The Flathead National Forest is beginning the process of bringing its travel plan into alignment with the overall 2018 forest plan . . .
The Flathead National Forest has released a two-pronged proposed action that looks to update where snowmobiles and other over the snow motorized vehicles can run in the future, as well as mechanized uses like bicycles and game carts.
The changes come under the 2018 Forest plan, as it has about 190,400 acres of recommended wilderness. Under the plan, some trails could be closed that were once open to mechanical uses like bicycles, because the trails are now in recommended wilderness.
The bulk of those trails — about 82 miles, are in the Tuchuk-Whale Creek areas of the North Fork.
“Specifically, within the 190,403 acres of recommended wilderness areas, about 96 miles of trail currently allow mechanized transport and about 383 acres currently allow over-snow motorized use. There are no open motorized trails or roads or designated over-snow motorized travel routes in these recommended wilderness areas,” the proposed action notes.
The Missoulian has an excellent story on the board of review findings concerning last summer’s mountain biker fatality. It includes links to the actual report document, as well as to the board’s recommendations for alleviating future biking-bear encounters . . .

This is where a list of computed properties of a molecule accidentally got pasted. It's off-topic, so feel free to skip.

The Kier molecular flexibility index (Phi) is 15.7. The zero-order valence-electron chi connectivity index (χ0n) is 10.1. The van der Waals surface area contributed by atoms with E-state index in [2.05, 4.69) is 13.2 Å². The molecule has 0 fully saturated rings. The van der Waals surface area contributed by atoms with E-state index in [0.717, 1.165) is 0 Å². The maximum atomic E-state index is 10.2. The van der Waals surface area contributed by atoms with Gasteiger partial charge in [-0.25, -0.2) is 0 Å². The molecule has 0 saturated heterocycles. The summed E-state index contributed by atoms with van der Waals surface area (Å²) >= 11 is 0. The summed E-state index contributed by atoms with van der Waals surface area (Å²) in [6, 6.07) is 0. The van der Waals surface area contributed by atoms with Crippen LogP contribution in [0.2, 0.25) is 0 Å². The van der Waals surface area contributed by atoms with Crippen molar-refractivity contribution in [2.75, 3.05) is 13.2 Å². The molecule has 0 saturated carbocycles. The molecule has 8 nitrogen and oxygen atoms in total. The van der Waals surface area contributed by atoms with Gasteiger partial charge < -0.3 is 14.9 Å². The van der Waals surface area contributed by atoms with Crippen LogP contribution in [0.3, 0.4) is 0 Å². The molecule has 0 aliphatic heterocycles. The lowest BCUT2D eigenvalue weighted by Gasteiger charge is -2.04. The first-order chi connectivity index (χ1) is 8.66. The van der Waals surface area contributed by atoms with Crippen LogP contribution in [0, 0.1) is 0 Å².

An analysis of the fatal collision last summer between a grizzly bear and a mountain biker near Coram recommends more safety evaluation before new biking trails are built in grizzly habitat.
“Current safety messaging at trailheads and in the media is usually aimed at hikers,” the interagency board of review report stated. “However mountain biking is in many ways more likely to result in injury or death from bear attacks to people who participate in this activity.
“In addition, there are increasing numbers of mountain bikers using bear habitat and pressure to increase mountain bike access to areas where black bear and grizzly bear encounters are very likely.”
This is a response to the Mountain-Bicycles-in-Wilderness effort. First, a bit about me – I have four bikes; a Specialized Allez road bike, an old Specialized Stump Jumper mountain bike, a Surly Pugsley fat tire bike, and a Surly Long Haul Trucker touring bike. I ride them all at various times. I live 30-plus miles from the nearest telephone pole. North of Polebridge, there is no electric grid. Part of each year, I spend several months living on top of a mountain as a forest fire lookout looking for fire. I write all of this to define what forms my thoughts.